Currently, the Nuclear Suppliers Group (NSG) is considering India’s application for membership. In this context NSG members are reportedly discussing membership criteria for states not party to the Nuclear Nonproliferation Treaty (NPT), including a requirement for clear and strict separation of current and future civilian nuclear facilities from non-civilian nuclear facilities. In this paper, John Carlson examines India’s Separation Plan and safeguards agreement with the International Atomic Energy Agency (IAEA), and shows that they do not meet this standard – that current arrangements create an unverified grey zone between military and civilian material, and are not sufficient to verify that India is not using safeguarded material to benefit military purposes.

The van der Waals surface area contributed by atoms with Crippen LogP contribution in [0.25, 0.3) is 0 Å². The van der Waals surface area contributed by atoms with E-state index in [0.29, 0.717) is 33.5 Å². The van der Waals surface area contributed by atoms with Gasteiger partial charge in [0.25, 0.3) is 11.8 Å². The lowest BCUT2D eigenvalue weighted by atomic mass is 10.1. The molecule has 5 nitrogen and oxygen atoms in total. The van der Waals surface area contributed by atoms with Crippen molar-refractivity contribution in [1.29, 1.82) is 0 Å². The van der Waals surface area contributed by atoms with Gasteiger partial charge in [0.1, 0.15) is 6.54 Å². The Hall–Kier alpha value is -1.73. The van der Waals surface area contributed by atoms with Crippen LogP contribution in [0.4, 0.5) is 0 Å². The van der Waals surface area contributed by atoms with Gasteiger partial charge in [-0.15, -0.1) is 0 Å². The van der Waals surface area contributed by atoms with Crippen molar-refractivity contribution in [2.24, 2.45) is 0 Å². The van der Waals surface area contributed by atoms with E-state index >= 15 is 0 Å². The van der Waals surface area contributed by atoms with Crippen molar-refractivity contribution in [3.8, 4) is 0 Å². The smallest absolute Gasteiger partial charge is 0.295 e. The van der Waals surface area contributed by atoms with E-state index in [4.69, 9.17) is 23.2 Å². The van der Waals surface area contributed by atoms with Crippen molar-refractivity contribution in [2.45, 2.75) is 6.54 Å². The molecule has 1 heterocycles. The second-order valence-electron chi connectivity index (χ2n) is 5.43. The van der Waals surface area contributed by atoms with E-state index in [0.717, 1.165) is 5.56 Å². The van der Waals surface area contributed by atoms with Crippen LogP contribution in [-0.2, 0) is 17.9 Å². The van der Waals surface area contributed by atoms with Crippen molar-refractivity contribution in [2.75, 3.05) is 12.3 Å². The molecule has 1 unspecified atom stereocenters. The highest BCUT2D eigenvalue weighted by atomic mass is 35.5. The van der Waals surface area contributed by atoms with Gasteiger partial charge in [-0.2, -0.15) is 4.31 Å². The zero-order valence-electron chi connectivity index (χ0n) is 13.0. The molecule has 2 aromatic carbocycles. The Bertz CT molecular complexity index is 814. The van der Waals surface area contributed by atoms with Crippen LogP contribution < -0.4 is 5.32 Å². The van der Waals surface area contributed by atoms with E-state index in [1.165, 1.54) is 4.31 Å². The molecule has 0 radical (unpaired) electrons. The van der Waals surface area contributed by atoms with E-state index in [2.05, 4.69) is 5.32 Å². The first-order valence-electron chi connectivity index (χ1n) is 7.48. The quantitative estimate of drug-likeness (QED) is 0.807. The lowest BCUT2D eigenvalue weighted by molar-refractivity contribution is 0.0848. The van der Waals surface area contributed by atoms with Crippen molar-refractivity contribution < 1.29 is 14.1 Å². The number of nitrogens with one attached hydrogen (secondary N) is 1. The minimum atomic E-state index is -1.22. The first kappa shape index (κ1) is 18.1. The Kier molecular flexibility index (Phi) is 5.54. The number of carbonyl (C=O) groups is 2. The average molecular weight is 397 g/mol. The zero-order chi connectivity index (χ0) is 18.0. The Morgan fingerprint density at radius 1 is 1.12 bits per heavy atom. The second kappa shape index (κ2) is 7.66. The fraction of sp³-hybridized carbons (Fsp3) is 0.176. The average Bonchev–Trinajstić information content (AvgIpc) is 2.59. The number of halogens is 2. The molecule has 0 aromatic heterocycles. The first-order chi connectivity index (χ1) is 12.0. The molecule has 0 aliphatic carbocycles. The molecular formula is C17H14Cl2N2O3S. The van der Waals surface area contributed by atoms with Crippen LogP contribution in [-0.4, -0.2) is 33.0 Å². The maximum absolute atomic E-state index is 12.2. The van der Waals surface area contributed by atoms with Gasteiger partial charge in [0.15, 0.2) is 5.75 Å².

Read more: India’s Nuclear Safeguards: Not Fit for Purpose
The paper describes the applicability of different characteristics (signatures) in nuclear safeguards and forensics for assessment of uranium material provenance in terms of production process. The study follows a uranium ore concentrate production from an ore to a U3O8 product. It turned out that rare-earth elemental pattern, radiochronometry (age of ore body and material production date), sulphur and organic impurities are useful to find out the origin or history of the material, while certain trace-elements and isotopics of Pb or Sr were found to be inconclusive. The results will be important to understand the signatures in nuclear safeguards and forensics.
Read more: Identification of uranium signatures relevant for nuclear safeguards and forensics